The annual Shaykh Zayed Book Awards are given in nine categories in honor of the late ruler of Abu Dhabi and president of the United Arab Emirates, Shaykh Zayed bin Sultan Al Nahyan. The awards recognize “significant cultural achievements in Arabic culture” by “innovators and thinkers in the fields of knowledge, the arts and humanities.”

Choosing among vendors from more than 60 countries, a family looks over an encyclopedia.
Choosing among vendors from more than 60 countries, a family looks over an encyclopedia.

Founded in 1987 as a modest open-air book bazaar, the fair’s transformation into the leading publishing fair in the Gulf region began in 2007. Then, the Abu Dhabi Authority for Culture and Heritage, which oversees the fair, began a joint venture called Kitab (“book” in Arabic) with the Frankfurt fair, which is roughly ten times the size of the adibf, and tasked Kitab with the fair’s makeover. Since last year, Kitab has been headed by Monika Krauss, who was born in Baghdad to Iraqi and German parents and has spent much of her adult life in Europe. Kitab was founded, Krauss points out, to carry out the goals of “raising the standards of professionalism within the publishing industry across the Middle East and North Africa, and fostering the culture of reading.” What that culture needs most, Krauss says, is more books, as evidenced by both the number of exhibitors at Abu Dhabi, which has more than doubled in four years, and the popularity of the signings, awards, children’s contests and readings at the fair. (Other regional book fairs have grown, too: See sidebar below.) “There is an appetite across the Emirate of Abu Dhabi and the wider Arab world for reading and books,” says Krauss.

“There is an appetite across the Emirate of Abu Dhabi and the wider Arab world for reading and books,” says Krauss.Fueling of this appetite is translation. In addition to subsidizing some 223 translation deals made at this year’s fair with grants of $1000 each, the fair also hosted the emirate’s largest translation organization, Kalima (Arabic for “word”). Its director, Ali Bin Tamim, explains that, like such other initiatives as Tarjem, based in Dubai, Kalima funds the translation and publication of “important” world books into Arabic, with the aim of boosting the historically low numbers of books that have been translated into Arabic during the modern period. It currently translates from languages as varied as Kurdish, German, Italian and Hindi, but plans to expand into others soon.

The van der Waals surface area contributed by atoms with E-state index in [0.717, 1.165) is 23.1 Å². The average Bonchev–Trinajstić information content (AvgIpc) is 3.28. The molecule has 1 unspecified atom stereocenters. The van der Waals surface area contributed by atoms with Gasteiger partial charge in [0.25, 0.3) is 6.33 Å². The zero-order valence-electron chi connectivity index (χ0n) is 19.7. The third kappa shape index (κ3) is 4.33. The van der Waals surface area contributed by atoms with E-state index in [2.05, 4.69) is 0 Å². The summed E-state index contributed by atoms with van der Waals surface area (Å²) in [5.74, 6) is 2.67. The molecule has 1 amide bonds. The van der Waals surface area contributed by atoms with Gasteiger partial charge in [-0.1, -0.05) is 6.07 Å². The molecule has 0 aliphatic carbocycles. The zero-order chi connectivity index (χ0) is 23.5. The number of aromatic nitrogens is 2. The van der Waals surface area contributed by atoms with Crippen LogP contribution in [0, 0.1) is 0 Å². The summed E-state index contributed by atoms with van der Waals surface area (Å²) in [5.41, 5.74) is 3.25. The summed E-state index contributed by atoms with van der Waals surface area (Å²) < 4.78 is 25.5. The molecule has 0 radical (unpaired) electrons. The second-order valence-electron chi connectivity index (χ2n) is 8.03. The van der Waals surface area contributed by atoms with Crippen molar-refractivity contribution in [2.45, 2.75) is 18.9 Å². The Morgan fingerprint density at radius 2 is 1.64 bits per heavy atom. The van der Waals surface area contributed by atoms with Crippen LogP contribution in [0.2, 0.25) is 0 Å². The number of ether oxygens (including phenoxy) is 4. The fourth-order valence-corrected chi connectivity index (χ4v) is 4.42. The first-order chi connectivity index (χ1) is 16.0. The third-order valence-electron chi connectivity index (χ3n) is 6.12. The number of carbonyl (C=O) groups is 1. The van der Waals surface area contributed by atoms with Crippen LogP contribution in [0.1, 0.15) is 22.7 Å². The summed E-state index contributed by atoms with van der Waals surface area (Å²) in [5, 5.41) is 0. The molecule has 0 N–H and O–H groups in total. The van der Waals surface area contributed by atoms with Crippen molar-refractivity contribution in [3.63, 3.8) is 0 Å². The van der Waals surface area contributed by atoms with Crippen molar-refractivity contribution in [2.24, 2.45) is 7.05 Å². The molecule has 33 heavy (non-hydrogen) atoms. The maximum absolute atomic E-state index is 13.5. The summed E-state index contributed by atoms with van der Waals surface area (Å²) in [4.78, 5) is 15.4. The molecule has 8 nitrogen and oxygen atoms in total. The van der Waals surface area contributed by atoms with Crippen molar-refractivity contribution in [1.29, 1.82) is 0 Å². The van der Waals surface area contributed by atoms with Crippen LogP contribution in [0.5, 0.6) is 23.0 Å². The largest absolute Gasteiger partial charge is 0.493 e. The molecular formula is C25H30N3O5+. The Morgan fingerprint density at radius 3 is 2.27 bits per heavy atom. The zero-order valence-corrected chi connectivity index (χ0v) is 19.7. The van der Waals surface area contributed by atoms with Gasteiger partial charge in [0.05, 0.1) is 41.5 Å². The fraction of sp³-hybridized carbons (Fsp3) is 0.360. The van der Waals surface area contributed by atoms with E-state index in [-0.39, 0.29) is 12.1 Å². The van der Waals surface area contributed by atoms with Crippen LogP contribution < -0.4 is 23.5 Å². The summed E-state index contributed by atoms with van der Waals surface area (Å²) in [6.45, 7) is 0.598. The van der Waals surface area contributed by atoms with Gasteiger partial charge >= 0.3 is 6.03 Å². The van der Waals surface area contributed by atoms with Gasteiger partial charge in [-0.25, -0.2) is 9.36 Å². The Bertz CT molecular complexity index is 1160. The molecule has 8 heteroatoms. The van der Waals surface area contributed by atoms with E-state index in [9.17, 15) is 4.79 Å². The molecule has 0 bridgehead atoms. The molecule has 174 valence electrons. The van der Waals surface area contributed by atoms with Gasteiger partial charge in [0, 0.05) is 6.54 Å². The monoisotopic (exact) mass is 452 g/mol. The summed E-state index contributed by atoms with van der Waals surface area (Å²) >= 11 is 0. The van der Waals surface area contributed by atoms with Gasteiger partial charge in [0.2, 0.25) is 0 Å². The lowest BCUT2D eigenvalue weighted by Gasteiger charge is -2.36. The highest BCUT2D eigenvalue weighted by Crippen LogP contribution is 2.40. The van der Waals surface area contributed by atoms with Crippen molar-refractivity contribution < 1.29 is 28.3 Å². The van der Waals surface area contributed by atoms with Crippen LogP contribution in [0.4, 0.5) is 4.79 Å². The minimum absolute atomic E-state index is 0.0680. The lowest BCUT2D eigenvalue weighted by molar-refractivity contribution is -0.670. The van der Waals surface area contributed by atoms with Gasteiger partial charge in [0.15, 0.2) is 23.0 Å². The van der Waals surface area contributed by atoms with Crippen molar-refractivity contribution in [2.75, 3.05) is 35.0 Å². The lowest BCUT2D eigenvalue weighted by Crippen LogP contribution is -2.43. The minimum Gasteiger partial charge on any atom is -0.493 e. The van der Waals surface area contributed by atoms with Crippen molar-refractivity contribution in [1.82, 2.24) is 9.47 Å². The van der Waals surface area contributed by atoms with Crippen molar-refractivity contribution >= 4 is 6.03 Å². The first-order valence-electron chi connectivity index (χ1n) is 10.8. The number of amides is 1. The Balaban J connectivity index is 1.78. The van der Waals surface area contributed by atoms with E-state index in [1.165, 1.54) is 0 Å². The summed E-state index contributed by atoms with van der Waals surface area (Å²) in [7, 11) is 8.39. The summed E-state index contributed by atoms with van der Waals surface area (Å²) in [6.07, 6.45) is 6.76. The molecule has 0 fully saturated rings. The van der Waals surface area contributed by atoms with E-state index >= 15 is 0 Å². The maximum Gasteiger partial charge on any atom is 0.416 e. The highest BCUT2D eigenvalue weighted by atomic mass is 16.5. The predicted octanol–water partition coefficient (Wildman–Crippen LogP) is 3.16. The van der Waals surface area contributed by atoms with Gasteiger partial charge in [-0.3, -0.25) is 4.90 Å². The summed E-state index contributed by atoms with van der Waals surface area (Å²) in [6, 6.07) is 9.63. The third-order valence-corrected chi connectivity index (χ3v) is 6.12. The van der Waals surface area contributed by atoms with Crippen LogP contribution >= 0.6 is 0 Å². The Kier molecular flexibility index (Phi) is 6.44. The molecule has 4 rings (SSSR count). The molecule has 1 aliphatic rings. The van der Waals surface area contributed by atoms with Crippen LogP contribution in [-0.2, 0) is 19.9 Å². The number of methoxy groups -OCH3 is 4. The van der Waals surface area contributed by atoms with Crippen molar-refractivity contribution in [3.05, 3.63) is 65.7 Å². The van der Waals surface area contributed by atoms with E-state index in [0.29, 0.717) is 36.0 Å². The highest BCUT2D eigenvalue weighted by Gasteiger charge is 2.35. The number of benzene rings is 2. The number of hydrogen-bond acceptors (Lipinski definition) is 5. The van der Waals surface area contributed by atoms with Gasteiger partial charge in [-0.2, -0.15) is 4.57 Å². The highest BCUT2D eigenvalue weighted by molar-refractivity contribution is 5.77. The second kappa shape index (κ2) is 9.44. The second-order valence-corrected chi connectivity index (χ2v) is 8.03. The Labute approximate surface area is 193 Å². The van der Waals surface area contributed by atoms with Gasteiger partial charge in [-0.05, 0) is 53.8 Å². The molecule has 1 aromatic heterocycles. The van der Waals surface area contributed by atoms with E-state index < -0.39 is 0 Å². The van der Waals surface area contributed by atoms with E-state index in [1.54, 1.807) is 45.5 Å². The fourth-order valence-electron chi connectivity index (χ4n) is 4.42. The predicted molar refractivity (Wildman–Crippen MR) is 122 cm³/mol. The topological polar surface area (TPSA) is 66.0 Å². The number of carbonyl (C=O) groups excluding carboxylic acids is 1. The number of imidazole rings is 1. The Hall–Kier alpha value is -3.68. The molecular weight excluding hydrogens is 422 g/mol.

“We understand that translation doesn’t always convey similarities, but should also reflect differences between cultures,” says Bin Tamim. “Our mechanism is to have a country director for each language we translate from,” and from their suggestions, Kalima selects 100 titles each year for translation. According to Bin Tamim, the Kalima initiative has translated some 300 books to date, ranging from novels by Japanese author Haruki Murakami to books by American novelist William Faulkner and Nobel-Prize-winning Indian economist Amartya Sen—with more to come.

The American University in Cairo Press, left, is a leading translator of Arabic literature into English.Abu Dhabi-based Kalima, right, translates some 100 books a year from world languages into Arabic.
The American University in Cairo Press, left, is a leading translator of Arabic literature into English. Abu Dhabi-based Kalima, right, translates some 100 books a year from world languages into Arabic.

Beyond translation, Al Qubaisi, who also directs the emirate’s national library, sees deeper challenges. “In Arab countries, there are no strict divisions among publishers, wholesalers, and distributors,” he explains. “And there are very few bookstores, making it difficult to take books to market. There is a dearth of qualified translators. Last but by no means least is the fact that copyright infringement is not yet taken seriously enough.”

Compared to the corporate book publishers increasingly dominating the market in other parts of the world, the publishers attending the adibf from the Arab world are still often family-run operations that also act as their own booksellers. As Syrian publisher Kassem al-Tarras puts it: “You’re doing everything yourself. You have to not only market your books, but print them, know how to be a bookseller and handle copyright.”